“Drinking Chemical Out Of A Tank”

A detailed investigation paints a dire picture of the conditions in a Charleston, West Virginia jail after the chemical spill.

5 Terrible Things That Happened In A Charleston Jail During The West Virginia Chemical Spill

It’s been over four months since West Virginia was thrown into a state of emergency after roughly 10,000 gallons of coal chemicals leaked in the water supply and left 300,000 people without potable water. The state took immediate action for many of its residents, shutting down schools and calling the National Guard to help distribute water. But in a detailed investigation released today, Think Progress reports on one group that didn’t receive the proper treatment: the 429 prisoners locked in Charleston’s overcrowded jail,entirely dependent on the state to provide them clean water.

The investigation, based on interviews with multiple current and former inmates, their family members and internal documents obtained by Think Progress, paints a dire picture. We’ve pulled out five of the most disconcerting pieces of information. Head over to the blog to read the entire story.

1. Jail officials initially said they provided inmates with a “plentiful supply of water,” then acknowledged later that was untrue. The only article prior to the Think Progress investigation included jail officials claiming they gave inmates eight 8-oz bottles of water per day. When confronted with jail documents instructing guards to give inmates four bottles per day, and inmate allegations that they sometimes received just two, officials openly said that “some of the information provided to the paper was in fact untrue.” The Institute of Medicine recommends men over 19 years old drink at least 12 8-oz bottles of water per day:

2. Inmates spoke of choosing between chemical-laced tap water or severe dehydration. One inmate, Eric Ayers, initially opted for the latter option. “That lasted about a day,” he said. “I was just extremely exhausted. I got headaches, felt like I couldn’t do anything. My urine was dark yellow, almost orange.” Some started selling bottles of water for $1.60 a piece, while another “saw a guy make coffee out of toilet water.”

3. Jail officials also exaggerated the extent of the flushing process for cleaning out the taps. Prior to the Think Progress investigation, the public thought that the jail went through a “very extensive” flushing process that lasted two to three days–similar to other public facilities. Jail logs show, however, that flushing occurred in a single day, not three. Officials said they followed formal protocol and ran taps for 20 minutes, but here is how one inmate described it: “After two to three minutes they said good to go you can drink the water. It tasted real strong. Just like drinking that chemical out of a tank.”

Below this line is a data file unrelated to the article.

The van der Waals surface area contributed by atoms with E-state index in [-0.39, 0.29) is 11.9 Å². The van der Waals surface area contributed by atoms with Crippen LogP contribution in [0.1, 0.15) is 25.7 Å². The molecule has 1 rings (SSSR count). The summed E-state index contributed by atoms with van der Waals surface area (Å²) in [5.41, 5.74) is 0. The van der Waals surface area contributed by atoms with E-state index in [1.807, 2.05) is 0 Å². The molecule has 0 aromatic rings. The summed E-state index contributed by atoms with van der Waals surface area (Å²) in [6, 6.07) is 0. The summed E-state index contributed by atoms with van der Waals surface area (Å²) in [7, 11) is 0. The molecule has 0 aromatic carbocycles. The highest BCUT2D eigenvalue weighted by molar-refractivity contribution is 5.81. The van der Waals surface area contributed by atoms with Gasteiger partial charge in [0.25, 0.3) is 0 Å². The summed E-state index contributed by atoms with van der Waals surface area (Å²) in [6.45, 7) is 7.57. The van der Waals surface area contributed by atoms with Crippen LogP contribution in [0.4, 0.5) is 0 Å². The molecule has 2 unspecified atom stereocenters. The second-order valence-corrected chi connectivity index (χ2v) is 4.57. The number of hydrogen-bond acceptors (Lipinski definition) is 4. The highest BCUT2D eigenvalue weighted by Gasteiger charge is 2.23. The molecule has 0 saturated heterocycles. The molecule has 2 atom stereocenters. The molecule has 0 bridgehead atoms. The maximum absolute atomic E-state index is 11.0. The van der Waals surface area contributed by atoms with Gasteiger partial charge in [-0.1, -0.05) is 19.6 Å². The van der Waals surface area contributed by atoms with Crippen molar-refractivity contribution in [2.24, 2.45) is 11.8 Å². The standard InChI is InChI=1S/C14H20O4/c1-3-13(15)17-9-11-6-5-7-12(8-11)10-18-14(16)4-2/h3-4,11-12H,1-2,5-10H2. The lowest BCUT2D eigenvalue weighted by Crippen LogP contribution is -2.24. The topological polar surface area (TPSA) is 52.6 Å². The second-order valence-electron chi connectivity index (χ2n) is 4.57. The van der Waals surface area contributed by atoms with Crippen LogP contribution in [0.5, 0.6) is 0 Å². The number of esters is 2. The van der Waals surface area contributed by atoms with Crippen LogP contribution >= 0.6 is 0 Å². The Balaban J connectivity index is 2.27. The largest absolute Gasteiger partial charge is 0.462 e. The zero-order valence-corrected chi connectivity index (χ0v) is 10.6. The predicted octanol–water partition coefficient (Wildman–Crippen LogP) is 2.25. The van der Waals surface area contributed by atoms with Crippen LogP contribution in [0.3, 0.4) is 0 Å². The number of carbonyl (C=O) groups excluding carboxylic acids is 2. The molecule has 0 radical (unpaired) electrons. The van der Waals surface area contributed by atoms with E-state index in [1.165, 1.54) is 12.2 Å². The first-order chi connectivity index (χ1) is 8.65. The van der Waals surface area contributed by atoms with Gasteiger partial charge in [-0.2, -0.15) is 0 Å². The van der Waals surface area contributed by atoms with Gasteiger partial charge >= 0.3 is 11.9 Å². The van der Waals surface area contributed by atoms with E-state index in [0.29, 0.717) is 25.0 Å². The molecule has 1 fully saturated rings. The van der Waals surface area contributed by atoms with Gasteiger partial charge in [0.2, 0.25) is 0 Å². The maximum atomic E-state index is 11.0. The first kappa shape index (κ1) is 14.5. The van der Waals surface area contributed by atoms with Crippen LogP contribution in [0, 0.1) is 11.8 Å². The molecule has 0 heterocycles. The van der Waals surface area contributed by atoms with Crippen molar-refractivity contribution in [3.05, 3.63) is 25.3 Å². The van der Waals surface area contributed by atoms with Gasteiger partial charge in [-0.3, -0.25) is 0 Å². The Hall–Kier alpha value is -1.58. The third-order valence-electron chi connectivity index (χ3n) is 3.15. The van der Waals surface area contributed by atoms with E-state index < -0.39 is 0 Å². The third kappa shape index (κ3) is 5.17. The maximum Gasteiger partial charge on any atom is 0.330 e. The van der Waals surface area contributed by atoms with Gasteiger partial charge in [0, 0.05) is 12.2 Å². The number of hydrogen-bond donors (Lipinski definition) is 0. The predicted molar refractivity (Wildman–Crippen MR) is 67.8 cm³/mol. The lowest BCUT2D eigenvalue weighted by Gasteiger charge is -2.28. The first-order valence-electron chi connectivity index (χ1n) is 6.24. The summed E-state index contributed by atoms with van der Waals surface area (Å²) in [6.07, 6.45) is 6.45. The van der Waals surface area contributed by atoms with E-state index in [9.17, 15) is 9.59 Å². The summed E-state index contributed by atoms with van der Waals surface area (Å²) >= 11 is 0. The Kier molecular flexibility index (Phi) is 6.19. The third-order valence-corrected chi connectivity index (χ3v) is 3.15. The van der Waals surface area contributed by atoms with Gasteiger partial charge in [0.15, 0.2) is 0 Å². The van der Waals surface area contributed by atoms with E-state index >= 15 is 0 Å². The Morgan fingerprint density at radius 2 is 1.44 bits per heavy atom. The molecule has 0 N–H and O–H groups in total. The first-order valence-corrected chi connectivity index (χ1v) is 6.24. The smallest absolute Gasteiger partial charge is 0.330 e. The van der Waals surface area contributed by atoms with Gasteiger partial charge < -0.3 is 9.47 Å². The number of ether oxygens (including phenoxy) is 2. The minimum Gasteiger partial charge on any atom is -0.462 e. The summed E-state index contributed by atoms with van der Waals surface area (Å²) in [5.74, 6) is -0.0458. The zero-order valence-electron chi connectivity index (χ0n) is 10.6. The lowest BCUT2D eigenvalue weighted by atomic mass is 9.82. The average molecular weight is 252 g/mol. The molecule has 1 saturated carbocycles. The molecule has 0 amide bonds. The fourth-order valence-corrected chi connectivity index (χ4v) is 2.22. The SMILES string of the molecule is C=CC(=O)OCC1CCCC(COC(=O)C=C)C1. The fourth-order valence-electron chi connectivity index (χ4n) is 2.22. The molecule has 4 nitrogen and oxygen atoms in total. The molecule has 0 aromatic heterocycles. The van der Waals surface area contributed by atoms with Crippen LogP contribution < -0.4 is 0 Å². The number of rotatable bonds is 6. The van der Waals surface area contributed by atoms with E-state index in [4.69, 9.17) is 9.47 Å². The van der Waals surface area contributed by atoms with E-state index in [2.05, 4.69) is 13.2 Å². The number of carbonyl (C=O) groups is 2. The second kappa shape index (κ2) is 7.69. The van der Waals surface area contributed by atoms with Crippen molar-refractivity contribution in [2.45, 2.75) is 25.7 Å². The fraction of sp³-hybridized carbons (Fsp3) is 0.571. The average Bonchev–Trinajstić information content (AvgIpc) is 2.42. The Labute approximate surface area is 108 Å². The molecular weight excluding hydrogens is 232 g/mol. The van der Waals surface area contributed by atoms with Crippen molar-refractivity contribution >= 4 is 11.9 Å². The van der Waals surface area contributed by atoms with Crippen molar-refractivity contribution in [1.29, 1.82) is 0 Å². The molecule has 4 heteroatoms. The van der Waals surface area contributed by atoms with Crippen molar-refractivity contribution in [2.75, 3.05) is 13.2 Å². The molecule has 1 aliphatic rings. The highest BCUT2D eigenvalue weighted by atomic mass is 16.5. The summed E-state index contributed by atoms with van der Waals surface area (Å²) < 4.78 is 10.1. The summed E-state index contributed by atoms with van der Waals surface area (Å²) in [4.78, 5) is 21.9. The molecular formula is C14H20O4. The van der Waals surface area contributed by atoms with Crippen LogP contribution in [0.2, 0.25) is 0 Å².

4. Inmates may have been placed in solitary confinement for getting sick from drinking the polluted water. From the Think Progress report: “In February, inmates say they were notified of a new policy. Anyone that made more than three sick calls in a month would be moved to medical isolation until they saw a doctor. If there weren’t any bunks there, inmates say they could be put in solitary confinement.”

5. The jail where this all took place has been called “the worst in the state” when it comes to overcrowding. South Central Regional Jail houses 476 inmates, which is over 50 percent above the jail’s intended capacity (currently, sixteen inmates are sleeping on mats on the floor). Perhaps as a consequence of this, the jail has also struggled to keep corrections officers on staff; one former administrator acknowledged that “the good people we do get, we work them to death, they burn out, and then they’re gone.” That’s led to a jump in assaults.

BOTTOM LINE: Thanks to breakthrough investigative reporting, the ramifications of the West Virginia chemical spill are still being discovered. When society’s more basic resources — like running water — disappear, it hits the most vulnerable among us the hardest. And when those people are already in a situation that is under-resourced, the negative impacts are magnified.

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Advocacy Team